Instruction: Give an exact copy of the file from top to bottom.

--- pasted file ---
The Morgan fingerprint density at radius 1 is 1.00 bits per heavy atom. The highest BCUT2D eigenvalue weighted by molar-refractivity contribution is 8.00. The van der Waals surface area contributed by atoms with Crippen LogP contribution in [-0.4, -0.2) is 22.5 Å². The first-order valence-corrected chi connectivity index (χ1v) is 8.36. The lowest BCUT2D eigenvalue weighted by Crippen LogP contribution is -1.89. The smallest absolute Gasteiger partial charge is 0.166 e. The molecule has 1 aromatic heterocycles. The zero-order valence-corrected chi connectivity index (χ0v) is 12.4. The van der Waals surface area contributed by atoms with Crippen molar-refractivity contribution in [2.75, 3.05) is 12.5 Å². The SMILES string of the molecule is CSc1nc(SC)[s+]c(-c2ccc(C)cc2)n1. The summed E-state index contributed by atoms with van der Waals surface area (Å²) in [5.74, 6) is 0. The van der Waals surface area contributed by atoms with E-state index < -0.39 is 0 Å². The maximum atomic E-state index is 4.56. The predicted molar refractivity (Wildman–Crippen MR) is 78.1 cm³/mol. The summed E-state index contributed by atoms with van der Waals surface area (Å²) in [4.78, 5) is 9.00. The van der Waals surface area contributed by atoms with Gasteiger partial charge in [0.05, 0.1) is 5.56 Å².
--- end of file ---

The Morgan fingerprint density at radius 1 is 1.00 bits per heavy atom. The highest BCUT2D eigenvalue weighted by molar-refractivity contribution is 8.00. The van der Waals surface area contributed by atoms with Crippen LogP contribution in [-0.4, -0.2) is 22.5 Å². The first-order valence-corrected chi connectivity index (χ1v) is 8.36. The lowest BCUT2D eigenvalue weighted by Crippen LogP contribution is -1.89. The smallest absolute Gasteiger partial charge is 0.166 e. The molecule has 1 aromatic heterocycles. The zero-order valence-corrected chi connectivity index (χ0v) is 12.4. The van der Waals surface area contributed by atoms with Crippen molar-refractivity contribution in [2.75, 3.05) is 12.5 Å². The SMILES string of the molecule is CSc1nc(SC)[s+]c(-c2ccc(C)cc2)n1. The summed E-state index contributed by atoms with van der Waals surface area (Å²) in [5.74, 6) is 0. The van der Waals surface area contributed by atoms with E-state index < -0.39 is 0 Å². The maximum atomic E-state index is 4.56. The predicted molar refractivity (Wildman–Crippen MR) is 78.1 cm³/mol. The summed E-state index contributed by atoms with van der Waals surface area (Å²) in [4.78, 5) is 9.00. The van der Waals surface area contributed by atoms with Gasteiger partial charge in [0.05, 0.1) is 5.56 Å².